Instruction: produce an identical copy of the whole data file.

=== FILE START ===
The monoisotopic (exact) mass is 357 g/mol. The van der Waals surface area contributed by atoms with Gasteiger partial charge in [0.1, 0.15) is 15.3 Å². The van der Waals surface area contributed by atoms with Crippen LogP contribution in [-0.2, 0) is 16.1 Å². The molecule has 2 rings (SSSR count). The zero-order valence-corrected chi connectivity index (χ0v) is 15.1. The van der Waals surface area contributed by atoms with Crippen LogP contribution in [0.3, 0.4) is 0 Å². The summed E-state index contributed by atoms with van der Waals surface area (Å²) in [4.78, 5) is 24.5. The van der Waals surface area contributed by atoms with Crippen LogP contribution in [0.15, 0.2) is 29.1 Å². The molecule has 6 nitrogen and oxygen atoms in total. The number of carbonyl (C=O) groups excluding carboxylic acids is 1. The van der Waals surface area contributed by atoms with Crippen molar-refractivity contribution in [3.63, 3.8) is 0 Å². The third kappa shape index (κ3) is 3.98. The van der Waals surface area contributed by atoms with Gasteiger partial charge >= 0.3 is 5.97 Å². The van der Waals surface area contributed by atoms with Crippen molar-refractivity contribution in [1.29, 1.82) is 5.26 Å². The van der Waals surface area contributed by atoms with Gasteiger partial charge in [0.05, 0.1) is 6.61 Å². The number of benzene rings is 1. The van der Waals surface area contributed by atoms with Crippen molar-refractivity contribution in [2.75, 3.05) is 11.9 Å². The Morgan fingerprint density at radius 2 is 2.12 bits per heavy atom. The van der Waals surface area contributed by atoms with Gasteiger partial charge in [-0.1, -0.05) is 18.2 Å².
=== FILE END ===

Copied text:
The monoisotopic (exact) mass is 357 g/mol. The van der Waals surface area contributed by atoms with Gasteiger partial charge in [0.1, 0.15) is 15.3 Å². The van der Waals surface area contributed by atoms with Crippen LogP contribution in [-0.2, 0) is 16.1 Å². The molecule has 2 rings (SSSR count). The zero-order valence-corrected chi connectivity index (χ0v) is 15.1. The van der Waals surface area contributed by atoms with Crippen LogP contribution in [0.3, 0.4) is 0 Å². The summed E-state index contributed by atoms with van der Waals surface area (Å²) in [4.78, 5) is 24.5. The van der Waals surface area contributed by atoms with Crippen LogP contribution in [0.15, 0.2) is 29.1 Å². The molecule has 6 nitrogen and oxygen atoms in total. The number of carbonyl (C=O) groups excluding carboxylic acids is 1. The van der Waals surface area contributed by atoms with Crippen molar-refractivity contribution in [3.63, 3.8) is 0 Å². The third kappa shape index (κ3) is 3.98. The van der Waals surface area contributed by atoms with Gasteiger partial charge >= 0.3 is 5.97 Å². The van der Waals surface area contributed by atoms with Crippen molar-refractivity contribution in [1.29, 1.82) is 5.26 Å². The van der Waals surface area contributed by atoms with Gasteiger partial charge in [0.05, 0.1) is 6.61 Å². The number of benzene rings is 1. The van der Waals surface area contributed by atoms with Crippen molar-refractivity contribution in [2.75, 3.05) is 11.9 Å². The Morgan fingerprint density at radius 2 is 2.12 bits per heavy atom. The van der Waals surface area contributed by atoms with Gasteiger partial charge in [-0.1, -0.05) is 18.2 Å².